The rest of the assembly is pretty straightforward. The kit provides a two-piece supercharger intake as well as the tropical filter to fit on front of it (although the G-14 didn't carry the trop filter - spares box fodder). The wings are built up out of three pieces, with the one-piece lower wing incorporating the radiator scoops. Also for under the wing are the cannon gondolas, and although those parts are marked 'do not use' some G-14s possibly carried them (or perhaps they were G-6s that were just misidentified as G-14s). Other bits to go under the wing include separate aileron mass balances and a separate drop tank rack, on which you have the option of two different styles of tanks to choose from.
The decals offer up two choices, both interesting examples. The first one is the boxtop scheme, the white Erich Hartmann plane with the black tulip petals on the nose. While the plane is white over RLM 76, there are plenty of other interesting bits to make this scheme interesting. The decals provide the tulip petals as separate pieces (a total of 10), and the rest of the fuselage markings consist of the crosses, the double chevrons, and the yellow fuselage band. Unfortunately, the kit has no swastikas, not even halved examples to put together, so you'll have to scrounge through your spares for them (after digging through your references to figure out which style was applied to this plane, of course). Since this plane flew on the Eastern Front, the lower right wing has a yellow 'V' on it (provided as a decal). The only thing you have to paint on is the yellow underside of the cowling.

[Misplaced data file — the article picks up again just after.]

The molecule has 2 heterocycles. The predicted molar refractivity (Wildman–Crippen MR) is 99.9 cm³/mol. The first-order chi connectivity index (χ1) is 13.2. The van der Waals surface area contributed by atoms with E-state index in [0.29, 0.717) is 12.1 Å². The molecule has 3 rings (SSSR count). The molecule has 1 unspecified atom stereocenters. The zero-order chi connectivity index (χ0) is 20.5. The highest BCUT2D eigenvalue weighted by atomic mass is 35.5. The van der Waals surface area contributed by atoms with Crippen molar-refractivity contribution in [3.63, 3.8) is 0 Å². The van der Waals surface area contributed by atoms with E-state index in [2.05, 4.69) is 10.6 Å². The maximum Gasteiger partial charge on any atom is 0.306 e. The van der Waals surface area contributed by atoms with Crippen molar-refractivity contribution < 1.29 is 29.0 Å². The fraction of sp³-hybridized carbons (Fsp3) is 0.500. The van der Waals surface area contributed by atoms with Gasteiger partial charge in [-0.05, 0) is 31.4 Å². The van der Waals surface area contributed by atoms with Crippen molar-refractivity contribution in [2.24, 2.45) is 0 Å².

The second example is a plane from JG 11 from 1945, complete with the Defense of the Reich bands around the rear fuselage & nose. This plane is camouflaged in RLM 74/75/76, with the cowling solid RLM 74. The rest of the fuselage is mottled and there's a yellow 9 ahead of the fuselage cross. The yellow Defense of the Reich band is provided as a decal, but the small band around the nose will need to be painted. Between the two schemes there's a total of six different cross styles, so you'll have plenty left over for your spares box. A complete set of stencilling is also included, which won't be of much use on Hartmann's (it was all painted over with the white temporary camouflage), but for the JG 11 bird you can decal to your heart's content.
There is no shortage of Bf 109 kits out there in 1/72 and choosing one can be daunting. Rest assured, though, that if you want to build a late model Bf 109G with the cowling bulges, this kit will get you there without much fuss, and an out of the box build will leave you pleased.
There's probably more books on the Bf 109 than any other aircraft out there, but the best book that describes the differences between the different Bf 109Gs would have to be Prien and Rodeike's 'Bf 109F, G, & K Series', printed by Schiffer, 1995. This book does an excellent job of outlining the differences in drawings, photos and text.
Our thanks to MRC for the review sample.